food labels

Food Labels

There is a lot of information given on food labels, which can be a bit confusing.

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They include things like the brand and contact details, storage instructions, exactly what the product is, its weight, the ingredients, its nutritional breakdown and how long it is safe to eat ( – scroll down for info on Best Before date, etc.).

Checking the label is particularly useful if you have an allergy or intolerance (– scroll down until you find it below), or if you’re trying to eat a healthier diet. You can check the amount of calories, fat, sugar and salt and compare the labels to help you choose between two similar products, e.g. 125g pot of low fat fruit yoghurt compared to a 120g pot.

For example, these pots are of similar size and have the same amount of calories (Kcal). ​

The 125g pot has:

  • 100Kcal
  • 1.3g fat
  • 15.4g sugar
  • 0.2g salt

The 120g pots has:

  • 100Kcal
  • 2.5g fat
  • 14.8g sugar
  • 0.12g salt

Looking at these pots, it’s maybe difficult to decide which would be the best option, because the bigger pot has less fat but more sugar and salt. But if you compare the labels per 100g………

125g pot per 100g:

  • 80Kcal
  • 1g fat
  • 12.3g sugar
  • 0.1g salt

120g pot per 100g:

  • 84Kcal
  • 2.1g fat
  • 12.3g sugar
  • 0.1g salt

As you can see, the calories are similar, they have the same amount of salt and sugar, but the bigger pot has less fat, so you could choose the bigger pot.

 

​But then you may wonder if these are actually a healthy option….

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Food label checker

… Back to checking if these yoghurts are a healthy option….

​Looking at the labels per 100g (and per portion), you can see that they are low in fat (as less than 3g) and low in salt (as less than 0.3g), and medium amount of sugar (as between 5 and 22.5g). So actually, both of these yoghurts would be okay.

If you’re trying to manage your weight, look for options that fall in the lower end (green on the food label) for fats and sugar.

 

Front of Pack Labels

Traffic Light System

The picture of the label, shows the traffic light system, highlighting which nutrient falls into which category; either high (red), medium (amber) or low (green).

The aim of this system is to help consumers, quickly and easily, choose items that are healthier i.e. predominantly have a green label.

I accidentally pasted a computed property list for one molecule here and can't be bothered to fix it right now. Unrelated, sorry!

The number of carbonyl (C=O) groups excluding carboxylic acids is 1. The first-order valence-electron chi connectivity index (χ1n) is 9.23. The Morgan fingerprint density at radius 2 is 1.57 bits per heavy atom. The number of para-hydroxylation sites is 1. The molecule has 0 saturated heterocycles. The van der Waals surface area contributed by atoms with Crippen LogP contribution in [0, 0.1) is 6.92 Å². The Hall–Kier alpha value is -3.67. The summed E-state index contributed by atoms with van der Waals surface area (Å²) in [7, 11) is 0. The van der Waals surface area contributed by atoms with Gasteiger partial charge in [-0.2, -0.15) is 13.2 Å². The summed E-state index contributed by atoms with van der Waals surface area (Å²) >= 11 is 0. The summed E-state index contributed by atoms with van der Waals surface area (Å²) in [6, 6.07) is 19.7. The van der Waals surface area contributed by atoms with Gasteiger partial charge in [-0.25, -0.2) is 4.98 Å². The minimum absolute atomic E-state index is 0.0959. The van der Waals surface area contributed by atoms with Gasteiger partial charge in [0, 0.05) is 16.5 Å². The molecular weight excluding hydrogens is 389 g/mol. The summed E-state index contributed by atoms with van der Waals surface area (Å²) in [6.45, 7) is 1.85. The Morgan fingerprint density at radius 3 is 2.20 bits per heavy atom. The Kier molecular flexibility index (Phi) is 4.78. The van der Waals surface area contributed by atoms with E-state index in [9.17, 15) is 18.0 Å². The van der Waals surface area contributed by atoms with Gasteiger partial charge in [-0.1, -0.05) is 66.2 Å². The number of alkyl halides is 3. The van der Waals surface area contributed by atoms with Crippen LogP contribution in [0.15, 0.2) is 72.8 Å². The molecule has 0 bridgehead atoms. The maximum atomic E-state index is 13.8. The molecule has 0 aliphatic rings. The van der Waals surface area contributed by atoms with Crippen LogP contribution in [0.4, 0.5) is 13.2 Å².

​The traffic light system is only voluntary, so manufacturers don’t have to use this on their labels.

Reference Intake (RI)

As you will see in the label above, it states percentages of reference intakes. These RI values are based on an average-sized woman doing an average amount of activity per day. The aim of this is to provide a consistent message and limit risk of people consuming too much – to try to help towards reducing levels of obesity in the UK.

RI per day:

  • Energy: 2000KCal/8,400 kJ
  • Total fat: 70g
  • Saturates: 20g
  • Carbohydrate: 260g
  • Total sugar: 90g
  • Protein: 50g
  • Salt: 6g
  • Example: In the label above, it shows the 30g portion of cereal will provide the average adult with 6% towards the total day’s allowance (RI) for sugar.

Labels on the Back or Side of Packaging

UK food labels now have a different order of typical values. The Scott’s rolled oats picture is the updated version, … and in case you were trying to remember what it used to look like:

  • Energy
  • Protein
  • Carbohydrates (of which sugars)
  • Fat (of which saturates)
  • Fibre Salt

Ingredients list

This is a list of all the ingredients in the order, starting with the highest quantity ingredient first, down to the lowest. So if sugar and fat were at the start of the list, then this item would be a more unhealthy option and high in calories.

Allergens

If a product contains any of the 14 following allergens, the food label must clearly identify them and list them in the ingredients. In the ingredient list, they will be highlighted in bold, italic or underlined.

  • celery
  • cereals containing gluten – including wheat, rye, barley and oats
  • crustaceans – including prawns, crab and lobster
  • eggs
  • fish
  • lupin
  • milk
  • mustard
  • molluscs – including squid, mussels, cockles, whelks and snails
  • ​nuts
  • peanuts
  • sesame seeds
  • soya beans
  • sulphur dioxide or sulphites at levels above 10mg per kilogram or per litre

Best Before date:

  • Past its best – can be eaten after this date but would not be of the same quality as before this date
  • Usually marked on items that can be kept longer, such as store-cupboard items e.g. tinned foods, breakfast cereal, gravy granules

Use By date:

  • Use before this date
  • Used on perishable items, such as packaged salads, soft cheeses, chilled meats and sandwiches
  • This is to help prevent consumers eating unsafe food

Sell By date:

  • Usually dated a few days before the Use By date, to allow the product to be consumed before it has to be thrown away

Nutrition and Health Claims

Nutrition and health claims on food and drink labels are regulated so manufacturers are not allowed to make false claims about their product – it has to be supported by scientific evidence.

 

I hope this has cleared a few things up about food labels. If not, why not send me a message!

 

Don’t forget to download your free food label checker!

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